The concentrations of all 20 elements in the soil in Phumi Khleang are listed in Table 2. Wide divergence is recorded in the levels of elements tolerated in soil in different countries. However, because weather and environmental conditions are identical in Bangladesh and Cambodia, it can be useful to compare our results with those from Bangladesh. As shown in Table 2, the concentrations of all elements examined in the present study, with the exception of Fe and Zn, were similar to those reported for Bangladesh. The As concentrations in soil from Cambodia showed that the average value of As (16.46 mg/kg) exceeded the typical concentrations of all comparison data except Luxembourg (58 mg/g). A previous study [10] of soils in Phumi Khleang found an average concentration of 9.89 mg/kg As (range, 5.34–27.81 mg/kg As). The level of Cr in the present study (66.32 mg/kg) was lower than the typical values elsewhere, except in China (53.9 mg/kg), Madrid(15 mg/kg), and the USA (54 mg/kg). The average concentration of Mn in our study (669 mg/kg) was lower than that in Luxembourg and the rest of the world at 1364 and 761 mg/kg. The average concentration of Zn in our study area was 97.48 mg/kg, which was higher than all comparison data except those for Luxembourg (224 mg/kg) and California (145 mg/kg). The high concentrations of As, Mn, and Zn in our study area constitute a human health hazard.

Table 2. Concentration of elements in Phumi Khleang village, Kandal Province of Cambodia soil (mg/kg) with comparison data from different published sources

The elevated concentrations of As, Cr, and Zn are due to their strong affinity to the organic matter content of soil in our selected regions, hydrous oxides of Fe and Mn, and clay minerals [2, 3, 19]. Soil contamination can result from chemical alters of the agricultural fertilizers and pesticides used in regions like Phumi Khleang [20]. In addition, there are two seasons in Cambodia: the dry season and the rainy season. In the rainy season, there is heavy rainfall and the soil leeches basic nutrients such as Ca and Mg. These elements are replaced by the acidic element Fe.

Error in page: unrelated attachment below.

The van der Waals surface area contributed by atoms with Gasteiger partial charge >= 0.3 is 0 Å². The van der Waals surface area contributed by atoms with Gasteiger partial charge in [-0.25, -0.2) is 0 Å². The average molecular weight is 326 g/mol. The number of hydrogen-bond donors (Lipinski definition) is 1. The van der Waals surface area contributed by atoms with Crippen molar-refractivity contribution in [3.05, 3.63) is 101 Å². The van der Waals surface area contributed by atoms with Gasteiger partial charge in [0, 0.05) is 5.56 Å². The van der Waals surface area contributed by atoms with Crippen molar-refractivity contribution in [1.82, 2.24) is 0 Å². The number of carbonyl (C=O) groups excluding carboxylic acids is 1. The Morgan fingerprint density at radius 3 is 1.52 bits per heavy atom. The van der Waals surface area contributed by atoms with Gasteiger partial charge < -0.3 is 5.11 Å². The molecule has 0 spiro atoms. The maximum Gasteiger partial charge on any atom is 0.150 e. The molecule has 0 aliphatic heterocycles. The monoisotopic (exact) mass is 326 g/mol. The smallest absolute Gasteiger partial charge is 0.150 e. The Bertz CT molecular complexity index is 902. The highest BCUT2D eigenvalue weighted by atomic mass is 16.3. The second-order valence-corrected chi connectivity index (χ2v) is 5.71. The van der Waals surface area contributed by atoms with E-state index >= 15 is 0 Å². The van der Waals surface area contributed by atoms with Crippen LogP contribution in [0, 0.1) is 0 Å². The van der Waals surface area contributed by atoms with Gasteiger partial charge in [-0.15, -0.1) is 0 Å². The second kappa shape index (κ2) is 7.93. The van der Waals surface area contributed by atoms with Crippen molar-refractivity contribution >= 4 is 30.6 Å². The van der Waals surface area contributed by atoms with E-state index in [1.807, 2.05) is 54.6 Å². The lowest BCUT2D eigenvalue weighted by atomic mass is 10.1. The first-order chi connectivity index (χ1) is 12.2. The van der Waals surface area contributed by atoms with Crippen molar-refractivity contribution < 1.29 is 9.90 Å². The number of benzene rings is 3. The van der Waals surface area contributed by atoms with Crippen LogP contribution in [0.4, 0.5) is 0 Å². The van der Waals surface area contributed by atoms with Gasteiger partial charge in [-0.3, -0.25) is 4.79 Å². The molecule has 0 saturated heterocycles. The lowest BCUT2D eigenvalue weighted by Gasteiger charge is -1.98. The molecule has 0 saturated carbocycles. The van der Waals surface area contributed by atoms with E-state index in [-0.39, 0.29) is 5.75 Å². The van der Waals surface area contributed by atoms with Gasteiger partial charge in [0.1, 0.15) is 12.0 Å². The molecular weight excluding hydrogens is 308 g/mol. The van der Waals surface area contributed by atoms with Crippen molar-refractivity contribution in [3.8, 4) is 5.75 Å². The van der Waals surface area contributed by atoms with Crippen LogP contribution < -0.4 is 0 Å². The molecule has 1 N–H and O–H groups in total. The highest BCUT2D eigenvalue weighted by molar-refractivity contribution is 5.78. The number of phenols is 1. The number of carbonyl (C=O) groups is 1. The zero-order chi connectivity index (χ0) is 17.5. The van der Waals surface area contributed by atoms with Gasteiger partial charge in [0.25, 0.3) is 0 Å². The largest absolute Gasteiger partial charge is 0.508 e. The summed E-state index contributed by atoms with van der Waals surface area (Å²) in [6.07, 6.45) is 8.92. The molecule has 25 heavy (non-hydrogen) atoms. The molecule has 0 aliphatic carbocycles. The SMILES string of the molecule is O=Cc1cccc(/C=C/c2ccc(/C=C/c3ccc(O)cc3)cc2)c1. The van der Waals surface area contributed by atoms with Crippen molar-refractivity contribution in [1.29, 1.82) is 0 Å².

4. Conclusion

We determined background concentrations of 20 trace elements in the soils of Phumi Khleang Village, Kandal Province, Cambodia. We analyzed the As, Ce, Co, Cr, Cs, Eu, Fe, Gd, Hf, Ir, K, La, Lu, Mn, Na, Pa, Pm, Sc, Sm, and Zn concentrations in soil samples from 8 selected sites. These concentrations likely reflect natural variation in the soils. Comparisons of our results to those obtained in a variety of other countries indicate that the soil concentrations of these elements vary widely. However, our results were comparable to those reported for a nearby country (Bangladesh). The results of this study will be valuable for environmental pollution studies and for health, agriculture, forestry, and wildlife management. Regular studies, conducted every 2 or 3 years, are essential for monitoring the region’s soils.

Acknowledgments

We thank the personnel of the MNA research reactor, The National University of Malaysia and UNU-IIGH for their participations. This work was also partly supported by project funding of FRGS/1/2013/SG02/UKM/02/2.

References

[1]  Bech, J., Tume, P., Longan, L. & Reverter, F. 2005. Baseline Concentrations of Trace Elements in Surface Soils of the Torrelles and Sant Climent Municipal Districts (Catalonia, Spain). Environmental Monitoring and Assessment, 108 (1-3), 309-322.
In article      CrossRef
 
[2]  Chen, M., Ma, L. Q., & Harris, W. G. 1999. Baseline concentrations of 15 trace elements in Florida surface soils.  Journal of Environmental Quality, 28 (4), 1173-1181.
In article      CrossRef
 
[3]  Ikem, A., Campbell, M., Nyirakabibi, I. & Garth, J. 2008. Baseline concentrations of trace elements in residential soils from Southeastern Missouri. Environmental Monitoring and Assessment, 140 (1-3), 69-81.
In article      CrossRef
 
[4]  Dudka, S., R. Ponce-Hernandez, & T.C. Hutchinson. 1995. Current levels of total element concentrations in the surface layer of Sudbury’s soils. Sci. Total Environ. 162, 161-172.
In article      CrossRef
 
[5]  U.S. Environmental Protection Agency. 1996. Soil screening guidance: User's guidance. USEPA 540/R-96/018. USEPA, Washington, DC.
In article      
 
[6]  Kabata-Pendias, A., & H. Pendias. 1992. Trace elements in soils and plants. CRC Press, Boca Raton, FL.
In article      
 
[7]  Davies, B.E. 1992. Trace metals in the environment: Retrospect and prospect. p. 1-18. In D.C. Adriano (ed.) Biogeochemistry of trace metals. CRC Press, Boca Raton, FL.
In article